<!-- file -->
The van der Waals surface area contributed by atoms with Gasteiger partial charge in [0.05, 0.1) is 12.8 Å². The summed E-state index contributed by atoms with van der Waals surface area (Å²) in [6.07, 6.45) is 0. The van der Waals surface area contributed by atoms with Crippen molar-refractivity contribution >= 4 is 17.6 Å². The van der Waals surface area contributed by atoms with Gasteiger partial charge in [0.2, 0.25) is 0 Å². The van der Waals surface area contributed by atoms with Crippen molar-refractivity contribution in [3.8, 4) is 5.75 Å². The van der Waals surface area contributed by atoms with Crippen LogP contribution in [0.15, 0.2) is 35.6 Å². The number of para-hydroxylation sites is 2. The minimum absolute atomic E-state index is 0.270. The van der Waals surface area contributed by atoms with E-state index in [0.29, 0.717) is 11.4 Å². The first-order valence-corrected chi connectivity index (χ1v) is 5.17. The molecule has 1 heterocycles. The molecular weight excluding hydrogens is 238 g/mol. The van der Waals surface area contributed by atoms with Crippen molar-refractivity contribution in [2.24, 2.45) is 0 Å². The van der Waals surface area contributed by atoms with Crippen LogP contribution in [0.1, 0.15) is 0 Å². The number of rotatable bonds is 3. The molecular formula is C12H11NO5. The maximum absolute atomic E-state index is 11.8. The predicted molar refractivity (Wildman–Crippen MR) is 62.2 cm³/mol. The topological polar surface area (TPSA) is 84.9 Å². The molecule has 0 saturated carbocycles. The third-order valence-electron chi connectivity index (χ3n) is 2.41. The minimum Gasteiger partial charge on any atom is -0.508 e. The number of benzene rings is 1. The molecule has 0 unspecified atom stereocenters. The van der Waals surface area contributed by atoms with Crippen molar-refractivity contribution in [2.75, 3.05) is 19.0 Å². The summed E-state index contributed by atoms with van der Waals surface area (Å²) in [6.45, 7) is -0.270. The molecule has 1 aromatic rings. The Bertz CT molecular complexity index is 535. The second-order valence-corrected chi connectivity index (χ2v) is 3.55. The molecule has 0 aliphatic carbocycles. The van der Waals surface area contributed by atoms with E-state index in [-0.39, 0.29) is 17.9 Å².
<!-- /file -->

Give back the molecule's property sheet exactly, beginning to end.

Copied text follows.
The van der Waals surface area contributed by atoms with Gasteiger partial charge in [0.05, 0.1) is 12.8 Å². The summed E-state index contributed by atoms with van der Waals surface area (Å²) in [6.07, 6.45) is 0. The van der Waals surface area contributed by atoms with Crippen molar-refractivity contribution >= 4 is 17.6 Å². The van der Waals surface area contributed by atoms with Gasteiger partial charge in [0.2, 0.25) is 0 Å². The van der Waals surface area contributed by atoms with Crippen molar-refractivity contribution in [3.8, 4) is 5.75 Å². The van der Waals surface area contributed by atoms with Crippen LogP contribution in [0.15, 0.2) is 35.6 Å². The number of para-hydroxylation sites is 2. The minimum absolute atomic E-state index is 0.270. The van der Waals surface area contributed by atoms with E-state index in [0.29, 0.717) is 11.4 Å². The first-order valence-corrected chi connectivity index (χ1v) is 5.17. The molecule has 1 heterocycles. The molecular weight excluding hydrogens is 238 g/mol. The van der Waals surface area contributed by atoms with Crippen molar-refractivity contribution in [2.24, 2.45) is 0 Å². The van der Waals surface area contributed by atoms with Crippen LogP contribution in [0.1, 0.15) is 0 Å². The number of rotatable bonds is 3. The molecular formula is C12H11NO5. The maximum absolute atomic E-state index is 11.8. The predicted molar refractivity (Wildman–Crippen MR) is 62.2 cm³/mol. The topological polar surface area (TPSA) is 84.9 Å². The molecule has 0 saturated carbocycles. The third-order valence-electron chi connectivity index (χ3n) is 2.41. The minimum Gasteiger partial charge on any atom is -0.508 e. The number of benzene rings is 1. The molecule has 0 unspecified atom stereocenters. The van der Waals surface area contributed by atoms with Crippen molar-refractivity contribution in [2.75, 3.05) is 19.0 Å². The summed E-state index contributed by atoms with van der Waals surface area (Å²) in [6.45, 7) is -0.270. The molecule has 1 aromatic rings. The Bertz CT molecular complexity index is 535. The second-order valence-corrected chi connectivity index (χ2v) is 3.55. The molecule has 0 aliphatic carbocycles. The van der Waals surface area contributed by atoms with E-state index in [-0.39, 0.29) is 17.9 Å².